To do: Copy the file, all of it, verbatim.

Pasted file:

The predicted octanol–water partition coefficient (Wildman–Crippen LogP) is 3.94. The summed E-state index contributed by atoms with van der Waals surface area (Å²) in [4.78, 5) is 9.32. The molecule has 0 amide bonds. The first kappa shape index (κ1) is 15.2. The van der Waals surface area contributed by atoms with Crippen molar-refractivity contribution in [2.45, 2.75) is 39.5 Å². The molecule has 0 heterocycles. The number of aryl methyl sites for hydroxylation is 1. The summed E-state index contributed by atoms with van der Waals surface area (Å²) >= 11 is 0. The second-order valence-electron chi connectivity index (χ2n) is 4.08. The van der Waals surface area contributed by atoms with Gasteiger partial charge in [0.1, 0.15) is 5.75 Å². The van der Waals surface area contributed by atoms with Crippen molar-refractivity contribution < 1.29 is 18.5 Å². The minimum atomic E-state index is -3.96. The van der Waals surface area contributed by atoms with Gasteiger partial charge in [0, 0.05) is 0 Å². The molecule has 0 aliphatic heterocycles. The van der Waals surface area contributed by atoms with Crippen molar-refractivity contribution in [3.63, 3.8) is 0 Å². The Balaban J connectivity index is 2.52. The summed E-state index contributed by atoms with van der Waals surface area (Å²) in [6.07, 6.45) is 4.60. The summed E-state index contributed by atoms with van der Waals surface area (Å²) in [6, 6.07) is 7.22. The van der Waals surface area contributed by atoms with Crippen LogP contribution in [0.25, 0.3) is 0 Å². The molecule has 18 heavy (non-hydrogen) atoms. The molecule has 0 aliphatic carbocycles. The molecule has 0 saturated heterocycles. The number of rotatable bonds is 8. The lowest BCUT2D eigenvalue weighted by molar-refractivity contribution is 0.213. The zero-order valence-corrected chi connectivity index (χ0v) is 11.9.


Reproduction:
The predicted octanol–water partition coefficient (Wildman–Crippen LogP) is 3.94. The summed E-state index contributed by atoms with van der Waals surface area (Å²) in [4.78, 5) is 9.32. The molecule has 0 amide bonds. The first kappa shape index (κ1) is 15.2. The van der Waals surface area contributed by atoms with Crippen molar-refractivity contribution in [2.45, 2.75) is 39.5 Å². The molecule has 0 heterocycles. The number of aryl methyl sites for hydroxylation is 1. The summed E-state index contributed by atoms with van der Waals surface area (Å²) >= 11 is 0. The second-order valence-electron chi connectivity index (χ2n) is 4.08. The van der Waals surface area contributed by atoms with Gasteiger partial charge in [0.1, 0.15) is 5.75 Å². The van der Waals surface area contributed by atoms with Crippen molar-refractivity contribution < 1.29 is 18.5 Å². The minimum atomic E-state index is -3.96. The van der Waals surface area contributed by atoms with Gasteiger partial charge in [0, 0.05) is 0 Å². The molecule has 0 aliphatic heterocycles. The van der Waals surface area contributed by atoms with Crippen molar-refractivity contribution in [3.63, 3.8) is 0 Å². The Balaban J connectivity index is 2.52. The summed E-state index contributed by atoms with van der Waals surface area (Å²) in [6.07, 6.45) is 4.60. The summed E-state index contributed by atoms with van der Waals surface area (Å²) in [6, 6.07) is 7.22. The van der Waals surface area contributed by atoms with Crippen LogP contribution in [0.25, 0.3) is 0 Å². The molecule has 18 heavy (non-hydrogen) atoms. The molecule has 0 aliphatic carbocycles. The molecule has 0 saturated heterocycles. The number of rotatable bonds is 8. The lowest BCUT2D eigenvalue weighted by molar-refractivity contribution is 0.213. The zero-order valence-corrected chi connectivity index (χ0v) is 11.9.